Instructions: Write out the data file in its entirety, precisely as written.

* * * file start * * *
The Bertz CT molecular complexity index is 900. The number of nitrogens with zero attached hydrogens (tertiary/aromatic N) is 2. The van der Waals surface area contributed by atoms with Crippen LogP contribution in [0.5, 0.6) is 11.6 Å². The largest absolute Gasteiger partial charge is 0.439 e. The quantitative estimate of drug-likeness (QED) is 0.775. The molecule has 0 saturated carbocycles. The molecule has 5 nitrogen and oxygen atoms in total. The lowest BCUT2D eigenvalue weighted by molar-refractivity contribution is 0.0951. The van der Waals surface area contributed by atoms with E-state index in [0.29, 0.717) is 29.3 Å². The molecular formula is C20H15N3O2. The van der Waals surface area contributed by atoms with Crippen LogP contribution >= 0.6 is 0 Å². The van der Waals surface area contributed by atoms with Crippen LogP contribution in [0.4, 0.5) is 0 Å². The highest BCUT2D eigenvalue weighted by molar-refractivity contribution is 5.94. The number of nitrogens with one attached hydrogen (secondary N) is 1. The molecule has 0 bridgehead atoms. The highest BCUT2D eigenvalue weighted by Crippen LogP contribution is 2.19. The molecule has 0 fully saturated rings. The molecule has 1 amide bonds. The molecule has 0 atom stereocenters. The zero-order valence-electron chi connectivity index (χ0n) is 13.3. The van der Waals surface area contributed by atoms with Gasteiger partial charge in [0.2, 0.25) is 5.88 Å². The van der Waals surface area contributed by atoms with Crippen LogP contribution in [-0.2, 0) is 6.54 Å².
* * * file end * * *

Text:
The Bertz CT molecular complexity index is 900. The number of nitrogens with zero attached hydrogens (tertiary/aromatic N) is 2. The van der Waals surface area contributed by atoms with Crippen LogP contribution in [0.5, 0.6) is 11.6 Å². The largest absolute Gasteiger partial charge is 0.439 e. The quantitative estimate of drug-likeness (QED) is 0.775. The molecule has 0 saturated carbocycles. The molecule has 5 nitrogen and oxygen atoms in total. The lowest BCUT2D eigenvalue weighted by molar-refractivity contribution is 0.0951. The van der Waals surface area contributed by atoms with E-state index in [0.29, 0.717) is 29.3 Å². The molecular formula is C20H15N3O2. The van der Waals surface area contributed by atoms with Crippen LogP contribution >= 0.6 is 0 Å². The van der Waals surface area contributed by atoms with Crippen LogP contribution in [0.4, 0.5) is 0 Å². The highest BCUT2D eigenvalue weighted by molar-refractivity contribution is 5.94. The number of nitrogens with one attached hydrogen (secondary N) is 1. The molecule has 0 bridgehead atoms. The highest BCUT2D eigenvalue weighted by Crippen LogP contribution is 2.19. The molecule has 0 fully saturated rings. The molecule has 1 amide bonds. The molecule has 0 atom stereocenters. The zero-order valence-electron chi connectivity index (χ0n) is 13.3. The van der Waals surface area contributed by atoms with Gasteiger partial charge in [0.2, 0.25) is 5.88 Å². The van der Waals surface area contributed by atoms with Crippen LogP contribution in [-0.2, 0) is 6.54 Å².